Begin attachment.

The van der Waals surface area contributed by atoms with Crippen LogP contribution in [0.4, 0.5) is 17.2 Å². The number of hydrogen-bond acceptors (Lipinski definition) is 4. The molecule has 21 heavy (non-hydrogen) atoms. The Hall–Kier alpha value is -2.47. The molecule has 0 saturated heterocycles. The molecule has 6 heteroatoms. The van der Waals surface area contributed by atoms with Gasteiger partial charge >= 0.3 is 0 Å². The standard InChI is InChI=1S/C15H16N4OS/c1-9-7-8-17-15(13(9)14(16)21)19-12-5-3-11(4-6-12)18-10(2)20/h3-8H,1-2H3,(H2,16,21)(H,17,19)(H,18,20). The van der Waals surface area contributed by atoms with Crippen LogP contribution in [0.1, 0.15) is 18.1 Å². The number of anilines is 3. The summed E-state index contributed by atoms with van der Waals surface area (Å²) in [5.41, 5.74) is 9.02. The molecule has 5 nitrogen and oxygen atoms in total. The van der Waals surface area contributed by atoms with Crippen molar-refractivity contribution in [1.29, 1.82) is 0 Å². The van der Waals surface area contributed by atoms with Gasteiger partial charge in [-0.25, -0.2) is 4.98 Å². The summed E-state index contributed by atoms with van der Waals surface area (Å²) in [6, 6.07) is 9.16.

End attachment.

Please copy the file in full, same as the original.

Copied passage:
The van der Waals surface area contributed by atoms with Crippen LogP contribution in [0.4, 0.5) is 17.2 Å². The number of hydrogen-bond acceptors (Lipinski definition) is 4. The molecule has 21 heavy (non-hydrogen) atoms. The Hall–Kier alpha value is -2.47. The molecule has 0 saturated heterocycles. The molecule has 6 heteroatoms. The van der Waals surface area contributed by atoms with Gasteiger partial charge >= 0.3 is 0 Å². The standard InChI is InChI=1S/C15H16N4OS/c1-9-7-8-17-15(13(9)14(16)21)19-12-5-3-11(4-6-12)18-10(2)20/h3-8H,1-2H3,(H2,16,21)(H,17,19)(H,18,20). The van der Waals surface area contributed by atoms with Crippen LogP contribution in [0.1, 0.15) is 18.1 Å². The number of anilines is 3. The summed E-state index contributed by atoms with van der Waals surface area (Å²) in [5.41, 5.74) is 9.02. The molecule has 5 nitrogen and oxygen atoms in total. The van der Waals surface area contributed by atoms with Crippen molar-refractivity contribution in [1.29, 1.82) is 0 Å². The van der Waals surface area contributed by atoms with Gasteiger partial charge in [-0.25, -0.2) is 4.98 Å². The summed E-state index contributed by atoms with van der Waals surface area (Å²) in [6, 6.07) is 9.16.